Yes. Yes, it will. And that is a worthy goal for a little boy.

11 October 2015

The 7th Psalm: Justice Begets Trust

Psalm 7

The difference between "I do trust" and "I will trust" is important: it's the difference between a current, active choice to trust God RIGHT NOW, and a more flimsy, unspecified future trust.

When I posted the quote art for the first verse on Facebook, I made a typo - if you look, it's edited, because I typed "In Thee will I put my trust". But that's not what the first verse says.

"O Lord my God, in thee DO I put my trust"

I'm glad I made the mistake, because it made me really see that little word. The difference between "I do trust" and "I will trust" is important: it's the difference between a current, active choice to trust God RIGHT NOW, and a more flimsy, unspecified future trust. RIGHT NOW is when things are hard. But I choose to trust anyway. RIGHT NOW things don't make sense. But I trust the Lord to make it right. RIGHT NOW I choose to act on that trust. Do means an active use of agency in the present tense. Do means that the peace of mind the Lord offers us is available to us -- RIGHT NOW.

Trust Scripture Chain
Psalms 7:1
Proverbs 3:5-6
Psalms 125:1
2 Nephi 22:2
D&C 84:116

I had to work a lot harder at understanding the rest of the chapter. Initially, it just struck me as so... harsh. I had to really work at seeing anything but that, at first.

O Lord my God, if I have done this; if there be iniquity in my hands; If I have rewarded evil unto him that was at peace with me; (yea, I have delivered him that without cause is mine enemy:)Let the enemy persecute my soul, and take it; yea, let him tread down my life upon the earth, and lay mine honour in the dust. -Psalm 7:3-5

Persecute me; kill me; trash my good name. This is serious stuff!

But, look: "If there be iniquity in my hands..." and, "If I have rewarded evil to him that was at peace with me..." This isn't random harshness, this is a recognition and acceptance of the unyielding demands of Justice. It's saying, "If I do evil, let evil be done to me."

This is a Psalm about Justice. And the Psalmist understands the different faces of Justice better than I do. Our culture enthrones Corianton's misunderstanding of Justice, and tries to depict it as virtue.

"...for ye do try to suppose that it is injustice that the sinner should be consigned to a state of misery." -Alma 42:1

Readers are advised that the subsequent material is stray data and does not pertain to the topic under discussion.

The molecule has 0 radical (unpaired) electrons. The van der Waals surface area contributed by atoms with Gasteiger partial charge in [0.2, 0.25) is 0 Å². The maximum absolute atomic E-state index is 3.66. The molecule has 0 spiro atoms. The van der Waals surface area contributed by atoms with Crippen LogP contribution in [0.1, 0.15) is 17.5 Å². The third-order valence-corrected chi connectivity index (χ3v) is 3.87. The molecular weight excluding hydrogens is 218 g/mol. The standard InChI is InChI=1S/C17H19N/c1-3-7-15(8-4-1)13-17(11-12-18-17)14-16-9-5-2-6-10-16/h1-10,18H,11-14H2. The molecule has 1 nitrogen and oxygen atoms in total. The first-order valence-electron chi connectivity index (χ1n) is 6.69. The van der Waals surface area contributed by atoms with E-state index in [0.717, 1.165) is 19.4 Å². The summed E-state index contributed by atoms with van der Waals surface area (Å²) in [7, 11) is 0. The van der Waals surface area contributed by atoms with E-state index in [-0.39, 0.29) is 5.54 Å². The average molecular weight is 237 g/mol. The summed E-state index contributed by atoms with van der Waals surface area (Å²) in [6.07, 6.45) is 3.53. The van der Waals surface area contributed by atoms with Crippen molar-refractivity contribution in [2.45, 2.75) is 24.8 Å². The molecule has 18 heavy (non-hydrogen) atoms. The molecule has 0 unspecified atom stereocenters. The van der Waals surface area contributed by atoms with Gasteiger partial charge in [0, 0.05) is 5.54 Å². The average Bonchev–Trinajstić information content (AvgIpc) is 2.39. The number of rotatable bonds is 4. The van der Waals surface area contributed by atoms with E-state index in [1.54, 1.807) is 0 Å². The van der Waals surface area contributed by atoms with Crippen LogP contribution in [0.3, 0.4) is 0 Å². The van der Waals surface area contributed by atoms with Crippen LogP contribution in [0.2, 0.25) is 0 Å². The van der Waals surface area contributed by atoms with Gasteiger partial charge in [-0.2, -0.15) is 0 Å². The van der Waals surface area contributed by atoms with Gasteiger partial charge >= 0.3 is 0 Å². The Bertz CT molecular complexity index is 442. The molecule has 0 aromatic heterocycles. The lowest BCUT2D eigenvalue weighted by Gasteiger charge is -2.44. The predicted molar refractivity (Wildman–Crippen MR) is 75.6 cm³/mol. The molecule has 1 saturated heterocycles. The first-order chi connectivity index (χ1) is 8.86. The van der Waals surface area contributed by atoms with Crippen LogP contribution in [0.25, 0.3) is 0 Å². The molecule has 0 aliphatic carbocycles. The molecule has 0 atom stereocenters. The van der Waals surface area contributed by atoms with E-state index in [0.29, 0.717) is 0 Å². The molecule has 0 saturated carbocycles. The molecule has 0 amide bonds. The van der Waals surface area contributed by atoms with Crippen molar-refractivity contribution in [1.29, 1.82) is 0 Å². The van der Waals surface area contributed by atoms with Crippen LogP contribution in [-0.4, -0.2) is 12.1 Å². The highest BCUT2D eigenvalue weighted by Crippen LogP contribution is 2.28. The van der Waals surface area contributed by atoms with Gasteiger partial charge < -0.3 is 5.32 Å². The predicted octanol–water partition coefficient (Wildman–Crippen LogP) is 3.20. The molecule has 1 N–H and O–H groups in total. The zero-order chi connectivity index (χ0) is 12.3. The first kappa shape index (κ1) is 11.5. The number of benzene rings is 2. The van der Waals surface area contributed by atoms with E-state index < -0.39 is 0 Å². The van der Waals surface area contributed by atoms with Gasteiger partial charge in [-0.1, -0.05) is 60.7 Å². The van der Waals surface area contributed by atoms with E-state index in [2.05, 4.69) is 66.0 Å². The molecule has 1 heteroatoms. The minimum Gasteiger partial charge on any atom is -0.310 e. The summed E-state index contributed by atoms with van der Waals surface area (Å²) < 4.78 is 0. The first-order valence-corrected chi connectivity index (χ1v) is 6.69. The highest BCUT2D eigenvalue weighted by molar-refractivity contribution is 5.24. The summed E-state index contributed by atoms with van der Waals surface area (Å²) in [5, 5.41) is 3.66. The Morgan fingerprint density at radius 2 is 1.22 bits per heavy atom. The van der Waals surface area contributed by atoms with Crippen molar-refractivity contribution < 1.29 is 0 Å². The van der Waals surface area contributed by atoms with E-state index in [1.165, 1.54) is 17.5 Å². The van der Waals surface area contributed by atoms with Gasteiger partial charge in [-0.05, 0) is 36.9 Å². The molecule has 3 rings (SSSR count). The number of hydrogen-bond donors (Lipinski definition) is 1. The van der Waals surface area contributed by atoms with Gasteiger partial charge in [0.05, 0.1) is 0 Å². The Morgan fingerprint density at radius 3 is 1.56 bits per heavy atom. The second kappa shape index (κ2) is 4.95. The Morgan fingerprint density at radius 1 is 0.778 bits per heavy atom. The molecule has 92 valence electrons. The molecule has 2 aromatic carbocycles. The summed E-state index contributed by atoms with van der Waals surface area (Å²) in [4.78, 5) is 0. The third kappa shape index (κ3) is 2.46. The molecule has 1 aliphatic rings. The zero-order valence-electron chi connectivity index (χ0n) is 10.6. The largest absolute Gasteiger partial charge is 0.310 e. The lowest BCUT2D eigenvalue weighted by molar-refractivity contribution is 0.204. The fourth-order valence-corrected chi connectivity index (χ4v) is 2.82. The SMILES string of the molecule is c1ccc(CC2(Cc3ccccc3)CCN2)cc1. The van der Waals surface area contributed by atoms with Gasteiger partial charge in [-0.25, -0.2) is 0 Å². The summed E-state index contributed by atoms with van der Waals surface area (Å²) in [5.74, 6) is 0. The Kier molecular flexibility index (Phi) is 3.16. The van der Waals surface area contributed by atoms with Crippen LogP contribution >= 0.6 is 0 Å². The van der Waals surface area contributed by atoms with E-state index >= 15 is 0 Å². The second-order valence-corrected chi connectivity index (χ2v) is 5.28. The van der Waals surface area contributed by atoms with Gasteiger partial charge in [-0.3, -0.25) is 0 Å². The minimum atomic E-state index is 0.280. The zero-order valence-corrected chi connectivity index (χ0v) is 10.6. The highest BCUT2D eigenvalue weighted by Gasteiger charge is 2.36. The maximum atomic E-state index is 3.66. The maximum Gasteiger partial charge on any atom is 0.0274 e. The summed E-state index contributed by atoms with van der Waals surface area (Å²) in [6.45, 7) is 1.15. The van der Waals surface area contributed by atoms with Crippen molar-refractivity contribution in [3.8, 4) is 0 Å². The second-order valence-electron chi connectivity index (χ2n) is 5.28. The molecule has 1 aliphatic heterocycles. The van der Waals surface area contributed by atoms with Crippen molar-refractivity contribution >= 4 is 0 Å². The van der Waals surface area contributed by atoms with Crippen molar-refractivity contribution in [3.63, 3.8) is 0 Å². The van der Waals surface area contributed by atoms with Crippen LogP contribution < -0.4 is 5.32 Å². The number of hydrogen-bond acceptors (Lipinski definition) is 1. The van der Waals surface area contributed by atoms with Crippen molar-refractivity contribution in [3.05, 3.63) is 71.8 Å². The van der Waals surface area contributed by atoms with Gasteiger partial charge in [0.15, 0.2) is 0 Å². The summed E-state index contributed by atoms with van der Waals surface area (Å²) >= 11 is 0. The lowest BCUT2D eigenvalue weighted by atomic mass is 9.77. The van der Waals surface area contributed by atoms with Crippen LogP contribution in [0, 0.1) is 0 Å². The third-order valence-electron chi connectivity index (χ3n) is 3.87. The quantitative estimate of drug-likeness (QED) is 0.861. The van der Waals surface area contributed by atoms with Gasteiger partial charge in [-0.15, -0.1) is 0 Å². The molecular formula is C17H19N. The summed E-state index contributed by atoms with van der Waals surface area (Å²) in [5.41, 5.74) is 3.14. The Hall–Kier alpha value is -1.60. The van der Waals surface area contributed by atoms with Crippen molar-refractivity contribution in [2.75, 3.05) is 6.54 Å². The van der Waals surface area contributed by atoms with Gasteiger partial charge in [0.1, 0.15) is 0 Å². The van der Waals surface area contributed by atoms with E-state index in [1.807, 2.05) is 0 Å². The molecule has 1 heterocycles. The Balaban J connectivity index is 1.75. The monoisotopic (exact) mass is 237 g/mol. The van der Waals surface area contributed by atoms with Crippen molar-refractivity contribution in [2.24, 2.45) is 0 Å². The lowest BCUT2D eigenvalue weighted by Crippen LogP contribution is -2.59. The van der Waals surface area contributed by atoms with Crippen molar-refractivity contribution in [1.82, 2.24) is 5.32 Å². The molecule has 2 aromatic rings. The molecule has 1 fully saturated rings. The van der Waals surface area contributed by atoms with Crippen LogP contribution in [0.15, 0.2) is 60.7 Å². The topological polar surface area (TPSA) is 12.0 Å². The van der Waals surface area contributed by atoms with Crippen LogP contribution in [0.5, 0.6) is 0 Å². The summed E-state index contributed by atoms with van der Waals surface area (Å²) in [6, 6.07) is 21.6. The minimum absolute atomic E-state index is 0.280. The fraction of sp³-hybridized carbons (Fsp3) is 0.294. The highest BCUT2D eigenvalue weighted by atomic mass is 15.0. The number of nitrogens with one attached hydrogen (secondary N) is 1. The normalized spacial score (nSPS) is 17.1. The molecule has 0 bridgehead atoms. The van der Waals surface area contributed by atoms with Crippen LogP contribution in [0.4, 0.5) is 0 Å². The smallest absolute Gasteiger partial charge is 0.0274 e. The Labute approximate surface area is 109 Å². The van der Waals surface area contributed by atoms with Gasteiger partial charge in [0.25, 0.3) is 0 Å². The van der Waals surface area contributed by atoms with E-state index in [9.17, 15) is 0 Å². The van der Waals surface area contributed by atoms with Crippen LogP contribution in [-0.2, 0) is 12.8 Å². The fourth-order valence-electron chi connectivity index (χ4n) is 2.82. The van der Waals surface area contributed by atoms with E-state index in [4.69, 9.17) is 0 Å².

If I'm honest with myself, the essence of my issue comes from discomfort with the just demand that penalties earned be carried out. The Law of the Harvest can be uncomfortable because it means that when we don't "plant", or we neglect our "garden", we have no right to expect to reap the rewards - whatever they might have been. It's not an at all comfortable principle, when you get right down to it. I've been aware for quite some time now that personal responsibility is, culturally, quite unpopular, but it's still disconcerting to discover myself having such a difficult time with scripture because of the unyielding nature of Justice. So I started pondering Justice. I think there is a tendency to consider Justice as only an obstacle to be overcome by the Lord's Grace, but if that's all the further we look, we miss an essential aspect of the character of God. I've come to think there's more to it than just penalties, though penalties are definitely part of the equation. But consider:

...he doth require that ye should do as he hath commanded you; for which if ye do, he doth immediately bless you; and therefore he hath paid you...
-Mosiah 2:24

God has promised to bless us when we do right. It is, therefore, Just that He should keep His word. This is, at least in part, the source of the trust the Psalmist opened with: the unflinching, unerring Justice of God requires that both penalties and rewards be given as deserved, each and every time. Knowing that God is perfectly just enables us to trust Him in a number of ways: we can trust that we we do well, He will bless us. We can trust that if we rebel, the consequences will come. If we are lazy, industrious, kind, cruel, and so on, we will reap the rewards.

It is joy to the just to do judgment: but destruction shall be to the workers of iniquity. -Proverbs 21:15

Like day following night, so come the consequences for our actions. For better or worse, we get what we choose. Even Christ's mercy is applied under principles of Justice: we choose whether or not to permit the Lord to assist us - and reap the consequences of that choice, too.

The Lord shall judge the people: judge me, O Lord, according to my righteousness, and according to mine integrity that is in me.
Oh let the wickedness of the wicked come to an end; but establish the just: for the righteous God trieth the hearts and reins.

Justice Scripture Chain
Psalm 7: 8-9
Alma 42:1
Mosiah 2:24
Proverbs 21:15
Alma 13:3-4